Racism? What Racism?

When I started reading an article for this class last week and realized that it was about Hurricane Katrina, I was confused. To be honest, I did not know that Hurricane Katrina had anything to do with race. The only negative things that I heard about Katrina (besides, of course, the terrible damage that it did) was that the government took a long time to respond. When I learned about the hurricane in school, the main things that were discussed were what happened, the effects on people, what types of things I can do to prepare myself if I am ever in that type of situation, and how to help. Race was never even mentioned. And, at that point in my life, why should it have been? To me, at that stage, racism was gone, and that wasn’t the issue at hand; the issue was helping people who had lost everything. Now, years later, I know that in almost every situation, race will always be an issue at hand. Unfortunately, it is always an issue.

One thing that this class has really challenged me with is ways to prove to disbelievers that racism still exists. I always try to look for arguments people can give. In the case of Hurricane Katrina, I figure that people will argue that if attention were given in unequal ways, it was a matter of social status, not of race. But what I have learned is that, unfortunately, those two things stand together much too often. Black individuals are in a lower social standing simply because they are Black. After much searching, I found a video that I think could explain my point very well:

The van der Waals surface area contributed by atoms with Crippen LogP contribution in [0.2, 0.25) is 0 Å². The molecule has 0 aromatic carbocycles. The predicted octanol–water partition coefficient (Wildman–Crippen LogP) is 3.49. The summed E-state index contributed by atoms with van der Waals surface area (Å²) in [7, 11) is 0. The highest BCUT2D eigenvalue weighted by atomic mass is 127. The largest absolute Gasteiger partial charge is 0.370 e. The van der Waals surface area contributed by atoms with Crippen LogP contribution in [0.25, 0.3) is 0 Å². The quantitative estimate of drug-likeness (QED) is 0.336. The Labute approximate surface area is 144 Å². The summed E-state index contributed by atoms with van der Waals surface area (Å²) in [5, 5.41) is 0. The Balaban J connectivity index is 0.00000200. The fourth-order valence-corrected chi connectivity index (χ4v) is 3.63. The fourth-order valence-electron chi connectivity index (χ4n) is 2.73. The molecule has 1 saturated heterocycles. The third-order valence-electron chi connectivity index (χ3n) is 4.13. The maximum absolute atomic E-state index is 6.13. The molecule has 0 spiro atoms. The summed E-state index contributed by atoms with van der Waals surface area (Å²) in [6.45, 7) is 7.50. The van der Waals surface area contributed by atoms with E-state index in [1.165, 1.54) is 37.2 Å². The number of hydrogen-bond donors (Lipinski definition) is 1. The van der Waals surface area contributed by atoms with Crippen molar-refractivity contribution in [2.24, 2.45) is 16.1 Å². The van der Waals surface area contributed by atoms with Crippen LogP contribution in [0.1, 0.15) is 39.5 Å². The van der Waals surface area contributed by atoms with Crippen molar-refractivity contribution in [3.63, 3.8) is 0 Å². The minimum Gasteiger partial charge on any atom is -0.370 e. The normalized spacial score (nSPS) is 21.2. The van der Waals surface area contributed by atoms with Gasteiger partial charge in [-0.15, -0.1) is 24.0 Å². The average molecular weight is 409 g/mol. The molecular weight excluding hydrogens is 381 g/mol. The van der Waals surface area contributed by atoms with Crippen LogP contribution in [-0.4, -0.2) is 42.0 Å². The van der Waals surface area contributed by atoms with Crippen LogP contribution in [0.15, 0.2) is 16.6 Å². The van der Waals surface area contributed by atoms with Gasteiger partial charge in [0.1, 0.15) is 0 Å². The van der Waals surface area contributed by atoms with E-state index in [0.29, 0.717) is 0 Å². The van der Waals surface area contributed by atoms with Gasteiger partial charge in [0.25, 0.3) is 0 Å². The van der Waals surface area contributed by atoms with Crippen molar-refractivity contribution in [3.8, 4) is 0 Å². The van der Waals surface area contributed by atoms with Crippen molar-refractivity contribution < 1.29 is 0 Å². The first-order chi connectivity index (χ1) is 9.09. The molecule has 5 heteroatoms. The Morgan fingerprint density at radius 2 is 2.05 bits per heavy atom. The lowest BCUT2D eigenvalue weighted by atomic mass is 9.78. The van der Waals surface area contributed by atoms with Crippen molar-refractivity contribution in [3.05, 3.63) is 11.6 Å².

http://www.youtube.com/watch?v=5r1X_G7cWak

This video shows a Black man who was shot in New Orleans when he tried to enter a predominantly White neighborhood that was still in pretty good shape. When walking to this neighborhood, a resident, a White man, shot the Black man. The White man claimed that he was trying to avoid intruders. But when we take a closer look at this idea, how did the White man know that this man didn’t belong in the community? Was it because he was Black? That in and of itself is racist. But let’s play benefit of the doubt. Let us say that it was not because he was Black, but because the resident was afraid of intruders. How did he know this man was an intruder? Was that because he was Black? Because the area was usually so… White? It seems to me there is no way to get out of this one. The man was clearly shot because he was Black. This is not only disturbing to me for the obvious reasons of racism, but also because I would hope that America could stick together in such a difficult time. We need to learn not only to look past skin color as a determining factor of a person’s character, but to come together when we need to. We are on the same team, and we need to learn how to act that way.

2 thoughts on “Racism? What Racism?

  1. I agree with Alexa and that part stood out to me as well and i was appalled by it, but I think it is important to do what you said Lexi and start to act like we are on a team!

  2. Even after our discussion on Hurricane Katrina I was shocked watching this. But, I think the most disturbing and shocking part of this video was the White shooter’s reactions. They boasted about the incident with pride and made jokes like it was funny. The part that stood out to me the most was the man who said he was “no longer a Yankee and earned [his] wings” as if shooting a Black man was a rite of passage.

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